Let’s start with a very up-front sound: the US A (modeled off an API console). If you really want to feel like the transients in the mix are both lively and close to you, this would be my first choice. Working on a progressive rock album at 96 KHz, this was the hands down favorite (both mine and the artist’s) for every element in the mix. From live drums and guitars to sampled strings and ITB synths, this helped to give definition, energy and immediacy to the mix that felt just right for the album – even though the live parts were originally tracked to tape with a Neve desk. On the other hand, for work at lower sample rates in a lower-end setup (with only samples, synth drums, etc.) for film score genres and EDM, I found it wasn’t a model I sprang for as often. It’s a model that really helps to play up a “live” quality, but in those cases I found I often wanted different sweetening. For instance …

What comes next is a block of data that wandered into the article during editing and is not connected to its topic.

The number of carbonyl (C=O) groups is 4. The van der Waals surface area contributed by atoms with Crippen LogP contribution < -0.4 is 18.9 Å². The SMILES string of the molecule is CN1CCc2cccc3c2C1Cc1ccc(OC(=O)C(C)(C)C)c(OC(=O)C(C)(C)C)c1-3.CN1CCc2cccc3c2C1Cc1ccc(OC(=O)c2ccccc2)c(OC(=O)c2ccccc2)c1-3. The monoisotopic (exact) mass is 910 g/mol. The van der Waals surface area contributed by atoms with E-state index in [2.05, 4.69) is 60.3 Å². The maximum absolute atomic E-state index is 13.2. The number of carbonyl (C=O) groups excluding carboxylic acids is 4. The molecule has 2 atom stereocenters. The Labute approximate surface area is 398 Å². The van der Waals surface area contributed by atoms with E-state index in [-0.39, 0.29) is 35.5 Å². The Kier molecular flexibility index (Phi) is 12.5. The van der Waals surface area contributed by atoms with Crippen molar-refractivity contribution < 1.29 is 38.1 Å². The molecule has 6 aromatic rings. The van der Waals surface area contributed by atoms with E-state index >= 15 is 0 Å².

… the Brit N (based on a Neve desk) is a great choice for any project where you are more concerned about getting sweet air into the mix than you are about getting a live sound to the transients. I found my results were pretty similar in both types of mixing environments – this model was great at bringing out the air in sampled strings, live vocals, or the high end of recorded or sampled acoustic drums. I’d suggest reaching for this one if you’re looking to add grandness or expansiveness to your mix as opposed to a more up-front or immediate quality.
At the 3 ’o’clock position you’ll find a Trident desk emulation, which is an interesting model indeed. A bit more difficult to describe than the preceding ones, it gives a pleasing color and places the emphasis in nice sweet spots that are quite different from the Brit N. Where the Brit N is all about the air and depth, the Trident desk is more up-front in its imaging but with less of an air emphasis and more of a nice blended and buttery smooth one. This is a nice one to try out when you’re looking for the “sweet spot” in some of your midrange elements and low end that supports it as opposed to an especially bright sound. It works well in both hi-fi and low-fi environments.